Exercise and Cholesterol – Will Exercise Clean Your Arteries?

by Colin Carmichael

As if we needed additional reasons to get more exercise…

Exercise and Cholesterol

Will this exercise help her cholesterol?...

Now comes word that exercise and cholesterol benefits are directly related.

That really shouldn't come as a surprise.

After all, we know that staying active is needed for all aspects of good health.

But one of the more exciting aspects about the relationship between exercise and cholesterol is that exercise is one of the few things … along with the proper cholesterol diet foods … that has proven to be effective at raising high-density lipoprotein, or your "good" HDL cholesterol.

Ideally, both men and women should have 60mg dl of HDL cholesterol.

And having high levels of HDL cholesterol is every bit as important (maybe more so) as maintaining low levels of LDL (low-density lipoprotein) cholesterol.

In fact, having a higher amount of HDL will help reduce LDL naturally as it's the HDL which serves as a "cleaning agent" for the more harmful LDL particles.

How much exercise is needed to benefit cholesterol levels?

How much exercise do you need before you'll start seeing improvements and noticeable results on that next blood test?

That's the tricky part as no one seems to know for sure.

There's no formula or foolproof plan that gets consistent results across the board for both men and women.

As reported by WebMD , a study at the University of Tokyo seems to indicate that longer periods of aerobic exercise is more helpful at increasing HDL levels than shorter, brief periods.

That's not really a surprise. But is there a target that you should aim for?

Is there an ideal exercise or fitness plan for cholesterol?

If you have the time, a good plan would be to focus on aerobic or cardio activities such as:

  • Walking
  • Biking
  • Swimming

And resistance training is great for increased metabolism, burning fat, and weight loss.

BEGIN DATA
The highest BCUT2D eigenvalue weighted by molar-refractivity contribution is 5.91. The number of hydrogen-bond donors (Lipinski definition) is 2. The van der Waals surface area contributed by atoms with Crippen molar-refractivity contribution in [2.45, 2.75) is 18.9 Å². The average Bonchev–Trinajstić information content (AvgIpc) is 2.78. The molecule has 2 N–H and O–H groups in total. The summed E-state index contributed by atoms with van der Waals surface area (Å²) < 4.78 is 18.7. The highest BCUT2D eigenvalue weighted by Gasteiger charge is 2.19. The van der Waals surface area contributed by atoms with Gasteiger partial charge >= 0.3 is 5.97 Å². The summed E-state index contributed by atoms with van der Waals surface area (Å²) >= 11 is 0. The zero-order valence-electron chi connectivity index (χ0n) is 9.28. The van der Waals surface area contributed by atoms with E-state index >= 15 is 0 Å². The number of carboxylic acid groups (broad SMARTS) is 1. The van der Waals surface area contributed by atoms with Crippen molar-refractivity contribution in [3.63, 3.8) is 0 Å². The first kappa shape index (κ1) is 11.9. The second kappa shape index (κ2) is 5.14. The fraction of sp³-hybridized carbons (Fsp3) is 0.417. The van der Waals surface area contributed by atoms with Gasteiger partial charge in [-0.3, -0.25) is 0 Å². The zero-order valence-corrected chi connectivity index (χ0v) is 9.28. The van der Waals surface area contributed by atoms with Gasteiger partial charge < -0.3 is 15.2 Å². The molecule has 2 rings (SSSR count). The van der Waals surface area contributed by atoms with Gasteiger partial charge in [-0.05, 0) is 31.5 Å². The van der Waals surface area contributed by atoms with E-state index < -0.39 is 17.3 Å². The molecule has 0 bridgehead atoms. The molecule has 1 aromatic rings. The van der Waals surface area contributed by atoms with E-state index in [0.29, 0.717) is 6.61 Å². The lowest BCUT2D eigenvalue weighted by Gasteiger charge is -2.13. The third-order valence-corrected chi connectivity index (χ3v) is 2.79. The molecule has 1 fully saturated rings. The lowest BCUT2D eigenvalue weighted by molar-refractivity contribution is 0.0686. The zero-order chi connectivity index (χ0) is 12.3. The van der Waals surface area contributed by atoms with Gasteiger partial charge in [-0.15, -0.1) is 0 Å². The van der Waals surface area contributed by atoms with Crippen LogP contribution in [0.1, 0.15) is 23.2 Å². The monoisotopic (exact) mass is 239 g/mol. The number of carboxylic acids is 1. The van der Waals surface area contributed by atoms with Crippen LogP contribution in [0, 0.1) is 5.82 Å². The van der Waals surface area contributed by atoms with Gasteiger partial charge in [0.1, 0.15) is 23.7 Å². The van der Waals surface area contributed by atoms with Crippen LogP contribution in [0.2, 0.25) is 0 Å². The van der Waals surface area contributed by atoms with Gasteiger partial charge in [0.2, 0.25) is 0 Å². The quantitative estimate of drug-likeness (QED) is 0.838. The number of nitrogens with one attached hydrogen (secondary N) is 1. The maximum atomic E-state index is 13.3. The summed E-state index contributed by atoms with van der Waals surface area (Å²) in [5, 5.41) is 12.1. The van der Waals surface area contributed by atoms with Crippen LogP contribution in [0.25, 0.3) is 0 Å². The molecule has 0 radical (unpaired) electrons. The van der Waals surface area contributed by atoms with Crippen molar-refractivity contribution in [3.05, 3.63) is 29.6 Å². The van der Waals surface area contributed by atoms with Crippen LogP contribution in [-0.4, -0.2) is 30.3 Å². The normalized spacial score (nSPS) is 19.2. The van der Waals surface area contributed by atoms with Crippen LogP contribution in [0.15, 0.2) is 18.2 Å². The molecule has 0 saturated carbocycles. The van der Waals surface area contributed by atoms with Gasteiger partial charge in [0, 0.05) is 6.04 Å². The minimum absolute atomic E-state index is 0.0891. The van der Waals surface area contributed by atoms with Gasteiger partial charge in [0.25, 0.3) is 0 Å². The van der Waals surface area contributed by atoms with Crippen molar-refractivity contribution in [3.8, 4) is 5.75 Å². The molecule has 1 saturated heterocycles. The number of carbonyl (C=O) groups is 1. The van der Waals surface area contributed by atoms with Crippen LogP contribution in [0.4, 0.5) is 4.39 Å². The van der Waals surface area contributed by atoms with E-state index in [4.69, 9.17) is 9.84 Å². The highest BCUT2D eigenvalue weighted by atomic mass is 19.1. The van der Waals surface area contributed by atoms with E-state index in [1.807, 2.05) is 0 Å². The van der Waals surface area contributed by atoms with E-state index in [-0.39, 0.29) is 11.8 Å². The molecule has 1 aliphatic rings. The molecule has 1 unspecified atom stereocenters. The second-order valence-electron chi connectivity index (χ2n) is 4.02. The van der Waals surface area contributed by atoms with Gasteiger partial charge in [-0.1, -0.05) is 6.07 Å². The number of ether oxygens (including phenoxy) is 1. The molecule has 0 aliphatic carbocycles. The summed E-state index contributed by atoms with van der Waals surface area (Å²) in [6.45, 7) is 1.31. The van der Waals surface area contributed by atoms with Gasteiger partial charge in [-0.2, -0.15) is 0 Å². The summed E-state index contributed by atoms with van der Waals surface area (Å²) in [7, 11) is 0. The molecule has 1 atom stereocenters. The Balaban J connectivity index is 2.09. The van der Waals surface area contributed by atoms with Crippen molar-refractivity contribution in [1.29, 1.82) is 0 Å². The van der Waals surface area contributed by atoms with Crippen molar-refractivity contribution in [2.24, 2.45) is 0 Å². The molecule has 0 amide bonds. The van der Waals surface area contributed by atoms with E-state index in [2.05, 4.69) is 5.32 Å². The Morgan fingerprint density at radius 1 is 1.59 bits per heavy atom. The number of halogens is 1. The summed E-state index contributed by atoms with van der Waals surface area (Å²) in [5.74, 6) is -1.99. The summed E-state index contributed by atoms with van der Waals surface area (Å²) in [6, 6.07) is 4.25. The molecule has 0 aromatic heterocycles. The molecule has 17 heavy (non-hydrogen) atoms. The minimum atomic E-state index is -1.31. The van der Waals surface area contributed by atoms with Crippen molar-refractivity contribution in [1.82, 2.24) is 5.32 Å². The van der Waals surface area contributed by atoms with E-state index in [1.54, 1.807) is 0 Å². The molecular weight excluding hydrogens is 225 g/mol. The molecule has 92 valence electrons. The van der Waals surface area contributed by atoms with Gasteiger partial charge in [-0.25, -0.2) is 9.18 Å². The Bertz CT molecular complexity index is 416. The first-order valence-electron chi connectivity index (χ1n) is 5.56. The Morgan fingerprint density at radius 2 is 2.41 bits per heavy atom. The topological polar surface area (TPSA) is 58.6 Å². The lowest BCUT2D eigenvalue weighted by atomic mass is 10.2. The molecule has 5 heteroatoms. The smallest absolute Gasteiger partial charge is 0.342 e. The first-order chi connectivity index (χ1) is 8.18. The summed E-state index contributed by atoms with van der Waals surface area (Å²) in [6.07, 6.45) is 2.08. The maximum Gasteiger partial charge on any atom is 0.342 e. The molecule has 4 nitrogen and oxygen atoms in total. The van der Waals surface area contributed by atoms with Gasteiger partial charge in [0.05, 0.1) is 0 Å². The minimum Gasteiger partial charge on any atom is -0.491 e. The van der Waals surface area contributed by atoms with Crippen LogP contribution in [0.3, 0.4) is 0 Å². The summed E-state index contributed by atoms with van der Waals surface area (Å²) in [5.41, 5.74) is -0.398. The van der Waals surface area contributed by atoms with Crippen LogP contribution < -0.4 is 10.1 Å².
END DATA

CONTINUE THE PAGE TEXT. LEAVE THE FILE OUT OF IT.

Resistance training includes using resistance bands as well as traditional weight training, or even simple isometric exercises.

If you did a 30 minute session, 5-7 times a week, of aerobic activities you'd get a ton more health benefits than simply lowering your high cholesterol levels.

But I don't want you to feel like you have to do intense exercise sessions several days a week before you'll see any results.

You don't have to turn this into a strict, regimented program. And no…

You don't have to join a gym to get crazy good benefits.

Any extra physical activity is time well spent.

This can include simple every day things like:

  • Working in the yard
  • Cleaning the house
  • Walking you do while out shopping
  • Playing a musical instrument
  • Gardening
  • Playing with your children in the backyard

Just get your body moving. Get your blood pumping.

Anything that gets your heart rate up and increases circulation can do wonders at cleaning your artery walls and blood vessels, which make it easier for your heart to pump blood through your body.

Remember: Regular amounts of moderate intensity exercise is better than a hit-and-miss approach at trying to do intense endurance training.

It's a sedentary lifestyle that is one of the strongest indicators of increased cardio risk.

Just do something, okay?

So the next time you’re looking over that list of high cholesterol foods to stay away from…

Go for a quick walk instead as you take advantage of what exercise will do for your cholesterol and heart health. That's because exercise and cholesterol really do have a direct relationship.


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